Scientists say that active early learning shapes the adult brain

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Scientists say that active early learning shapes the adult brain. Through the Abacadarian Project, an early learning randomized controlled trial that has been following children since 1971, researchers at Penn and Virginia Tech uncovered new discoveries about the structure of the brain decades later.

An enhanced learning environment during the first five years of life clearly shapes the brain four decades later, according to scientists at the University of Pennsylvania and Virginia Tech writing in the June issue of the Journal of Cognitive Neuroscience.

Active early learning shapes the adult brain

The researchers used structural brain imaging to explore the developmental effects of cognitive and linguistic stimulation in infants starting at six weeks of age. The effect of an enriched environment on brain structure was previously shown in animal studies, but this is the first experimental study to find similar results in humans.

Annenberg Professor of Natural Sciences Martha J. Farah is director of the Center for Neuroscience and Society at Penn. Our research shows an association between brain structure and five years of high-quality social and educational experiences, says Craig Ramey of Virginia Tech, the study’s principal investigator. We have shown that in vulnerable children who received stimulating and emotionally supportive learning experiences, there are statistically significant changes in brain structure in middle age.

The results support the idea that the early environment affects the brain structure of people who grow up with multiple-risk socioeconomic challenges, said Martha J., director of the Penn Center for Neuroscience and Society and first author of the study. Farah says. Farah says this has interesting implications for the basic science of brain development, as well as theories of social stratification and social policy.

The study follows the Abacadarian Project, an early intervention program started by Ramey in Chapel Hill, North Carolina in 1971, to study the effects of educational, social, health and family support services on high-risk infants.

Both the comparison and treatment groups received additional health care, nutrition, and family support services. However, starting at six weeks of age, the treatment group also received five years of high-quality educational support, five days a week for 50 weeks a year. When most recently scanned, the Abkadarian study participants were in their 30s and 40s, giving researchers more information about how childhood factors affect the adult brain.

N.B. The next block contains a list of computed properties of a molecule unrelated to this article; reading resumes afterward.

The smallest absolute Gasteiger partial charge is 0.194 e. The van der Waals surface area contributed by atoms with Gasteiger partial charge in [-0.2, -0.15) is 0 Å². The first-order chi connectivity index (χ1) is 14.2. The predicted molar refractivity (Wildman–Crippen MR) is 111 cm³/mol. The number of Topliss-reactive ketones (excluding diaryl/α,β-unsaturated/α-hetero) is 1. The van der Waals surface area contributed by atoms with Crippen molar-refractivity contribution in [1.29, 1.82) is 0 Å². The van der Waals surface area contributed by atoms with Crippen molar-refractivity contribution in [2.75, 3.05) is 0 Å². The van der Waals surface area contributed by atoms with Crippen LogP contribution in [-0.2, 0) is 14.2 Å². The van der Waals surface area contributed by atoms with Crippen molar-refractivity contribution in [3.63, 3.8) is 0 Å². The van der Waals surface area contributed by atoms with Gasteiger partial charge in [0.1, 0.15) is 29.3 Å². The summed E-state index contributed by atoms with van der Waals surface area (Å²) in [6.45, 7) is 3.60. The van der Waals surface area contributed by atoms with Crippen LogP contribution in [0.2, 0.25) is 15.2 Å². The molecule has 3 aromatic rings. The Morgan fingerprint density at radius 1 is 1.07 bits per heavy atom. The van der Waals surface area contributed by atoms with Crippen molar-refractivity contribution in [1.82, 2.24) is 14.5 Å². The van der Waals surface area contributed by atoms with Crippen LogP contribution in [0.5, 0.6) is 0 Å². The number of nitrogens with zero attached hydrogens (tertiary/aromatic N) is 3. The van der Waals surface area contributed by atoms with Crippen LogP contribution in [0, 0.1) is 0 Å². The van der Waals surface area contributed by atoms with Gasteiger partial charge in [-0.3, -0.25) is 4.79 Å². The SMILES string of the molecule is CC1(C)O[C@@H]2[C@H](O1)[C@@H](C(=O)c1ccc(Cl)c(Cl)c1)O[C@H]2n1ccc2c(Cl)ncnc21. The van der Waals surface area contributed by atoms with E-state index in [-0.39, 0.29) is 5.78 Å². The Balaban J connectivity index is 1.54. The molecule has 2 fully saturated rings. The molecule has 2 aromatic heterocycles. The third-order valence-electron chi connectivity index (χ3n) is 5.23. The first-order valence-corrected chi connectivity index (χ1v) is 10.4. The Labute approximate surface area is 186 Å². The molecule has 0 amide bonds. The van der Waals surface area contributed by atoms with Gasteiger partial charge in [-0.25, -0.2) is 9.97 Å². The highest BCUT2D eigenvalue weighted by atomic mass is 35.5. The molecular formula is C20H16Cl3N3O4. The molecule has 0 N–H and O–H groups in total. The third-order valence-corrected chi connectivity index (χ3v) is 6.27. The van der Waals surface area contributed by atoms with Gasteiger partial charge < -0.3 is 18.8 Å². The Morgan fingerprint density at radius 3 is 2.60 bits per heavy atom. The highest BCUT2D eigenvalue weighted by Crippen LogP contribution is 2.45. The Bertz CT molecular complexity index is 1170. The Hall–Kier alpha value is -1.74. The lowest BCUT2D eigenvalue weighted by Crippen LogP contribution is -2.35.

In general, people are aware of the huge potential benefits of early education for underprivileged children, says co-author Sharon Landsman Ramey of Virginia Tech. The new results reveal that biological effects are associated with many behavioral, social, and social benefits. health and economic, as reported in the Abacadarian Project. This confirms the idea that positive early life experiences contribute to later positive adjustment through a combination of behavioral, social, and brain pathways.

This has interesting implications for the basic science of brain development, as well as theories of social stratification and social policy. During follow-up exams, the brains of 47 study participants underwent structural MRI scans in the human neuroimaging laboratory at the Fralin Biomedical Research Institute. Of these, 29 were in the group that received educational enrichment focused on promoting language, cognition, and interactive learning.

Another 18 people received similar strong health, nutrition and social service support provided to the educational treatment group and community child care or other education provided by their parents. The two groups were well matched on several factors, including maternal education, head circumference at birth, and age at scan.

By analyzing the scans, the researchers looked at overall brain size, including the cortex, the outermost layer of the brain, as well as five regions chosen for their expected connections to stimuli that interfere with the children’s language and cognitive development. .

These include the left inferior frontal gyrus and left superior temporal gyrus, which may be relevant for language, and the right inferior frontal gyrus and bilateral anterior cingulate cortex, relevant for cognitive control. A fifth, the bilateral hippocampus, was added because its volume is often associated with early life adversities and socioeconomic status.

A teacher guides

The researchers determined that the size of the entire brain, including the cortex, increased in the early childhood treatment group. Several specific cortical regions also appeared larger, according to study co-authors Reed Montague and Terry Lorenz of Virginia Tech.

A teacher guides a student through a task in this historic image from a randomized controlled trial of early childhood education that has been following participants since 1971. Now researchers at Penn and Virginia Tech have discovered the lasting effects of that learning early in brain structure. .

The scientists noted that the results of group intervention treatment for the brain were significantly higher for men than for women. The reasons for this are not known and were surprising, as both boys and girls showed generally comparable positive educational and behavioral effects of early enrichment education. The present study cannot adequately explain the gender difference.